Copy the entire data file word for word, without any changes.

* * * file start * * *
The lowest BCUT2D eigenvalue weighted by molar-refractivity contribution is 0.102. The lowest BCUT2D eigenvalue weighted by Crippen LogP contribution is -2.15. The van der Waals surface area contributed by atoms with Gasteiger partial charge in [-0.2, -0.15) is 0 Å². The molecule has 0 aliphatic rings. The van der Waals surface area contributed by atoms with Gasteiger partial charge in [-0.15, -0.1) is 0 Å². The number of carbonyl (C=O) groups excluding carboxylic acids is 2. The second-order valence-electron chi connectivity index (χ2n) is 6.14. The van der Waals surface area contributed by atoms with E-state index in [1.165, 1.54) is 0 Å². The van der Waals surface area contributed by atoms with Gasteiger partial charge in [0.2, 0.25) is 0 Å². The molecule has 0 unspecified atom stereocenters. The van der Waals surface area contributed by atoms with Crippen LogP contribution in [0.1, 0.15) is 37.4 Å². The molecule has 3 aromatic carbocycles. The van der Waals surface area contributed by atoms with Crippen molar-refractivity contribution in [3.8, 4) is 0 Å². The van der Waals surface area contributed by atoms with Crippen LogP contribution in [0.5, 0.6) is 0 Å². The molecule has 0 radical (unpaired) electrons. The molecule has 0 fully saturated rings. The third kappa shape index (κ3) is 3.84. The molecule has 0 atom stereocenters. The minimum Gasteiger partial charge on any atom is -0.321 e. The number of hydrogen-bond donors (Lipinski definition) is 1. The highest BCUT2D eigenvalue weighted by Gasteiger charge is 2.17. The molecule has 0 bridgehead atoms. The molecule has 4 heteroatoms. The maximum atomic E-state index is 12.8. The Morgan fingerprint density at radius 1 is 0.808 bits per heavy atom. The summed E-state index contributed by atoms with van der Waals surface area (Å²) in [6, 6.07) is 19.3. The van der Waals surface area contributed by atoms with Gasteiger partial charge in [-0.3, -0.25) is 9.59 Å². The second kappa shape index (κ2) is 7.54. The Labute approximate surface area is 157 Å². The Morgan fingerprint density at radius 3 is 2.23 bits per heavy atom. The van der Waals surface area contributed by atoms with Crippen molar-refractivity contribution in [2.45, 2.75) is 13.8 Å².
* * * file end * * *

The lowest BCUT2D eigenvalue weighted by molar-refractivity contribution is 0.102. The lowest BCUT2D eigenvalue weighted by Crippen LogP contribution is -2.15. The van der Waals surface area contributed by atoms with Gasteiger partial charge in [-0.2, -0.15) is 0 Å². The molecule has 0 aliphatic rings. The van der Waals surface area contributed by atoms with Gasteiger partial charge in [-0.15, -0.1) is 0 Å². The number of carbonyl (C=O) groups excluding carboxylic acids is 2. The second-order valence-electron chi connectivity index (χ2n) is 6.14. The van der Waals surface area contributed by atoms with E-state index in [1.165, 1.54) is 0 Å². The van der Waals surface area contributed by atoms with Gasteiger partial charge in [0.2, 0.25) is 0 Å². The molecule has 0 unspecified atom stereocenters. The van der Waals surface area contributed by atoms with Crippen LogP contribution in [0.1, 0.15) is 37.4 Å². The molecule has 3 aromatic carbocycles. The van der Waals surface area contributed by atoms with Crippen molar-refractivity contribution in [3.8, 4) is 0 Å². The van der Waals surface area contributed by atoms with Crippen LogP contribution in [0.5, 0.6) is 0 Å². The molecule has 0 radical (unpaired) electrons. The molecule has 0 fully saturated rings. The third kappa shape index (κ3) is 3.84. The molecule has 0 atom stereocenters. The minimum Gasteiger partial charge on any atom is -0.321 e. The number of hydrogen-bond donors (Lipinski definition) is 1. The highest BCUT2D eigenvalue weighted by Gasteiger charge is 2.17. The molecule has 0 bridgehead atoms. The molecule has 4 heteroatoms. The maximum atomic E-state index is 12.8. The Morgan fingerprint density at radius 1 is 0.808 bits per heavy atom. The summed E-state index contributed by atoms with van der Waals surface area (Å²) in [6, 6.07) is 19.3. The van der Waals surface area contributed by atoms with Gasteiger partial charge in [-0.3, -0.25) is 9.59 Å². The second kappa shape index (κ2) is 7.54. The Labute approximate surface area is 157 Å². The Morgan fingerprint density at radius 3 is 2.23 bits per heavy atom. The van der Waals surface area contributed by atoms with Crippen molar-refractivity contribution in [2.45, 2.75) is 13.8 Å².